Sunday, December 20, 2015

Top 38 Things I Love About Django Unchained (that no one talks about)

For the past several weeks, I’ve made my way through every film Quentin Tarantino has written and directed, highlighting my favorite aspects of each film in the process. In the days leading up to QT’s next film, The Hateful Eight, we land on the 2012 Oscar-winning western, Django Unchained. I hope you dig the post (my other Tarantino posts can be found in the list at the bottom of this page), and feel free to share your thoughts as well!

Friday, December 11, 2015

Top 55 Things I Love About Inglourious Basterds (that no one talks about)

Inglourious Basterds marks Quentin Tarantino’s evolution into what he refers to as lyrical filmmaking. In QT’s words, Basterds, Django Unchained and The Hateful Eight, make a trilogy of long, poetic, lyrical films. (He’s also said that, having completed the trilogy, he’s interested in getting back to more visceral filmmaking, like Kill Bill. Which good, potentially, mean the possibility of Kill Bill: Vol. 3. But since we’re talking about Basterds, I consider it one of QT’s most mature films, ranked right next to Jackie Brown in that regard. It’s classical and reserved, until, of course, it’s not. Enjoy!

Friday, December 4, 2015

Top 36 Things I Love About Death Proof (that no one talks about)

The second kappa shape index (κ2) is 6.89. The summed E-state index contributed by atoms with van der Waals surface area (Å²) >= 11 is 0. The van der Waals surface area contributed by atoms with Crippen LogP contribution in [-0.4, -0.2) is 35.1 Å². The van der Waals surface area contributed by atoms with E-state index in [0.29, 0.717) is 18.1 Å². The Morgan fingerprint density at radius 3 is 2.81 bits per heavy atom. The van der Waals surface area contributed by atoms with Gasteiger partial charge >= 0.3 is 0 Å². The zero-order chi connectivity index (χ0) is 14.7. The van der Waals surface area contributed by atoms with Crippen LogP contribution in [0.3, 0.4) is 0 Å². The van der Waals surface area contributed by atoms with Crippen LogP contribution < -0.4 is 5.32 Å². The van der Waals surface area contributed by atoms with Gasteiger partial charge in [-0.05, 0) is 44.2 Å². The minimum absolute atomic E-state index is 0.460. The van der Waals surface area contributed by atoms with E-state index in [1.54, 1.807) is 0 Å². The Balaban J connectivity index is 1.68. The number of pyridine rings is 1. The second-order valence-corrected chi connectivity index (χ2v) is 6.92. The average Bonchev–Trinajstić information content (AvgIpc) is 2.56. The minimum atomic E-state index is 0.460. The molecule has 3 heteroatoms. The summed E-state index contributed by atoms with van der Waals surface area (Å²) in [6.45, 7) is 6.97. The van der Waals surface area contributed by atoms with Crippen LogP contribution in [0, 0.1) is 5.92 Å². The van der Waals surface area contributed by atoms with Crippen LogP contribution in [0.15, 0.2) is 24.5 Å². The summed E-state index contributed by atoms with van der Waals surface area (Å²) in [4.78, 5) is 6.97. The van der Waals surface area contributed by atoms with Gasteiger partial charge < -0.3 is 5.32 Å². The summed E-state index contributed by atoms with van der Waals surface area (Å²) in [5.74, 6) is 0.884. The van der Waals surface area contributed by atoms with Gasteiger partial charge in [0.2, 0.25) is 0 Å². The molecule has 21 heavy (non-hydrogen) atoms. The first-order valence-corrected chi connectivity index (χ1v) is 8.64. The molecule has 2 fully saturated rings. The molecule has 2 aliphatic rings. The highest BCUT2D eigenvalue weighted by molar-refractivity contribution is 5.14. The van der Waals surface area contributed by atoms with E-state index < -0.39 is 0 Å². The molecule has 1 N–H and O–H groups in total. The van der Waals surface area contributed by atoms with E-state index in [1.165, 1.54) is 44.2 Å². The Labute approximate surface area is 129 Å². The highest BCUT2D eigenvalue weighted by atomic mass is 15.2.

Many dug it and many loathed it; such is the lasting fate of Quentin Tarantino’s most experimental film, Death Proof. The film, packaged with Robert Rodriguez’s Planet Terror, was a double-feature throwback to the exploitation films both filmmakers were raised on. Seeing both films (under the sole title, Grindhouse), in the theater remains one of the most memorable movie-going experiences I’ve ever had. That was just it, Grindhouse was an experience. And sure, while Death Proof may not carry as much weight as Tarantino’s other films, I still love it all the same.

Wednesday, December 2, 2015

In Character: Joe Pesci

Few actors are as equally menacing as they are hilarious. And ever fewer make you want to revisit their work again and again (and again, and again) in films from completely different genres. But that’s Joe Pesci. The man who starred in (and won an Oscar for) arguably the greatest, most rewatchable mob movie of all time, and starred in one of the greatest, most rewatchable holiday films of all time... in the same year. Another thing I love about Pesci is that acting has never consumed his life. He’s been a forklift driver, lounge singer, bartender, restaurant owner, hell, he’s even responsible for helping create The Four Seasons. But despite having other interests (he’s been semi-retired since 1998), Pesci routinely delivered stellar work. He’s one of the best we’ve had, no question, period.